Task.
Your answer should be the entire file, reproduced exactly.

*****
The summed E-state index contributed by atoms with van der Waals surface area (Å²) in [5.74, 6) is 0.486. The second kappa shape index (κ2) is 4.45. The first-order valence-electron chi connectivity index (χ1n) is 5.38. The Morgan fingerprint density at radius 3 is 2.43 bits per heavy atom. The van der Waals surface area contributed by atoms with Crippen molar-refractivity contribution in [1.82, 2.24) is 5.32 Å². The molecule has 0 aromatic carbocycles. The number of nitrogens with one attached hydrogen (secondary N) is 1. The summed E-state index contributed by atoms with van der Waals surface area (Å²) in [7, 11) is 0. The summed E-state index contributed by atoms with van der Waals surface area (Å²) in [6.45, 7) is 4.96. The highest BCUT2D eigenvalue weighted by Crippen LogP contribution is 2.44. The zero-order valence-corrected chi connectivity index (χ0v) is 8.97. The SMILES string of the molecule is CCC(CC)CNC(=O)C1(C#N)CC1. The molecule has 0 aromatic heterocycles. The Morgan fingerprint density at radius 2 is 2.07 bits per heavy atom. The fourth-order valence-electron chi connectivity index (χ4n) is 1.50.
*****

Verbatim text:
The summed E-state index contributed by atoms with van der Waals surface area (Å²) in [5.74, 6) is 0.486. The second kappa shape index (κ2) is 4.45. The first-order valence-electron chi connectivity index (χ1n) is 5.38. The Morgan fingerprint density at radius 3 is 2.43 bits per heavy atom. The van der Waals surface area contributed by atoms with Crippen molar-refractivity contribution in [1.82, 2.24) is 5.32 Å². The molecule has 0 aromatic carbocycles. The number of nitrogens with one attached hydrogen (secondary N) is 1. The summed E-state index contributed by atoms with van der Waals surface area (Å²) in [7, 11) is 0. The summed E-state index contributed by atoms with van der Waals surface area (Å²) in [6.45, 7) is 4.96. The highest BCUT2D eigenvalue weighted by Crippen LogP contribution is 2.44. The zero-order valence-corrected chi connectivity index (χ0v) is 8.97. The SMILES string of the molecule is CCC(CC)CNC(=O)C1(C#N)CC1. The molecule has 0 aromatic heterocycles. The Morgan fingerprint density at radius 2 is 2.07 bits per heavy atom. The fourth-order valence-electron chi connectivity index (χ4n) is 1.50.